Thursday, January 22, 2015

Guest Blogger - A Holistic Approach to Chronic Fatigue


A Holistic Approach to Chronic Fatigue

By Leslie Vandever

Anyone who lives with chronic fatigue syndrome (CFS) will tell you that it’s a devastating disorder. It can have a negative impact on virtually every aspect of your life. Like the name suggests, CFS causes extreme fatigue that doesn’t ease with rest or sleep. But it’s far more than just being tired.

“Chronic” means that a condition or disease recurs again and again over time. According to the Oxford English Dictionary, “fatigue” is “extreme tiredness, typically resulting from mental or physical exertion or illness.” And “syndrome” refers to “a group of symptoms that consistently occur together or a condition characterized by a set of associated symptoms.”

Chronic fatigue syndrome affects more than 1 million adults and children in the U.S. It can last for years. For a diagnosis, you must experience at least six months of overwhelming fatigue that doesn’t get better with rest and has no detectable underlying medical condition that might cause it. At least four of the following symptoms must accompany the fatigue:

·      general malaise
·      sore throat
·      “brain fog,” including memory loss and difficulty concentrating
·      unrefreshing sleep
·      unexplained muscle pain
·      pain in multiple joints
·      enlarged lymph nodes in your neck or armpits
·      headache
·      extreme exhaustion that lasts more than 24 hours after physical or mental exercise

So far, medical science doesn’t know what causes CFS, though scientists believe it might be triggered by a viral infection, problems with the immune system, a hormone imbalance, or even stress or emotional trauma. So far, there is no cure, and there are no disease-specific medications for it. Given its complex and baffling nature, treating CFS can be frustratingly difficult. Symptoms often vary over time.

But there is hope. By taking a gentle, holistic approach that uses both natural treatments and remedies along with modern medicine, you may soothe or even eliminate CFS symptoms, at least temporarily. This approach includes:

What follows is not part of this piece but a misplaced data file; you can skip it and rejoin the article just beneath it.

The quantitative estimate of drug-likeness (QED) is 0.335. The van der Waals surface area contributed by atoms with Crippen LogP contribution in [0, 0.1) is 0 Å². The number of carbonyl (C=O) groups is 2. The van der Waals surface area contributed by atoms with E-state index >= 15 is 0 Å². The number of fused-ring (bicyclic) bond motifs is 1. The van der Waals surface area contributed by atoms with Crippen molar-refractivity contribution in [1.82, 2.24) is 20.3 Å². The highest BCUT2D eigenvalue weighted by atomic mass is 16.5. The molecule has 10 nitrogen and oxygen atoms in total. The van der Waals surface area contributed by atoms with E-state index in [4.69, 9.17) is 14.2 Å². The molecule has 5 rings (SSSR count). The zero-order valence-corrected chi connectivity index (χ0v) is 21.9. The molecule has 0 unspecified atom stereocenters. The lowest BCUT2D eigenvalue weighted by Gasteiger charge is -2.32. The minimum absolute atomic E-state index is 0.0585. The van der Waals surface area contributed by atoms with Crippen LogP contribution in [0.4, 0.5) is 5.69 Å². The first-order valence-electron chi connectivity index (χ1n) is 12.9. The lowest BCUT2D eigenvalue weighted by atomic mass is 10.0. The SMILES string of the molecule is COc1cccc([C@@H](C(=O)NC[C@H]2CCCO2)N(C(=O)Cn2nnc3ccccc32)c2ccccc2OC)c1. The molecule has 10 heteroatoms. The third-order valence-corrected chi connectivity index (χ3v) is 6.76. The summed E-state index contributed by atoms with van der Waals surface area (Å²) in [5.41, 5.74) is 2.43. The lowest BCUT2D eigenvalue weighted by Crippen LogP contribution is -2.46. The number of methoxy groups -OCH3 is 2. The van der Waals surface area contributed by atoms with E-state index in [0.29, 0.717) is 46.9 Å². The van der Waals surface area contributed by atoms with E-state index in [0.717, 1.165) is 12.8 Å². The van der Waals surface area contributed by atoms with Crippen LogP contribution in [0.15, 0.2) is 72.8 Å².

·      Working closely with and communicating with your doctor or other health care professionals.
·      Focusing on the most problematic symptoms first. These may include ways to combat fatigue, sleep issues and their resulting “brain fog,” such as practicing good sleep hygiene; and treating depression and anxiety with cognitive behavioral or other mental health therapy, medications, natural supplements or a combination of all three
·      Treating dizziness or light-headedness, which may include referral to a neurologist or cardiologist, then treating any underlying cause
·      Monitoring prescriptions, over-the-counter medications, and supplements to avoid potentially harmful interactions and side-effects
·      Using care with nutritional and herbal supplements Many patients report that these successfully soothe or ease symptoms, but you should discuss them with your doctor before taking them. Nutritional and herbal supplements are unregulated and, because of the lack of or few clinical trials, provide little or no credible information about or proof of their ingredients, potency or possible side effects.
·      Maintaining proper nutrition Your body requires a healthy diet to function at its best. Many CFS patients are sensitive to some foods or chemicals; some nutritional or herbal supplements may even be dangerous to them. Talk with your doctor or nutritionist about your diet.
·      Managing daily activities and exercise Because CFS causes such debilitating fatigue, learning how much activity or exercise you can manage each day is key. Exercise is crucial for overall health. Tailor it to fit your particular circumstances to avoid exhaustion and triggering symptoms.
·      Improving your quality of life and overall health by using tools like cognitive behavioral therapy to help you manage your symptoms. CBT helps people with cardiovascular disease, diabetes, and cancer; why not you? Other types of mental health therapy, including professional counseling and support groups may be helpful, too.

Leslie Vandever is a professional journalist and freelance writer with more than 25 years of experience. She lives in Northern California.

References:
·      Chronic Fatigue Syndrome. (2012, May 14) Centers for Disease Control and Prevention. Retrieved on October 30, 2014 from http://www.cdc.gov/cfs/general/index.html
·      Treating Chronic Fatigue Syndrome. (2013, March 3) National Health Services. Retrieved on October 30, 2014 from http://www.nhs.uk/Conditions/Chronic-fatigue-syndrome/Pages/Treatment.aspx
·      Chronic Fatigue Syndrome. (2014, July 1) Mayo Clinic. Retrieved on October 30, 2014 from http://www.mayoclinic.org/diseases-conditions/chronic-fatigue-syndrome/basics/definition/con-20022009

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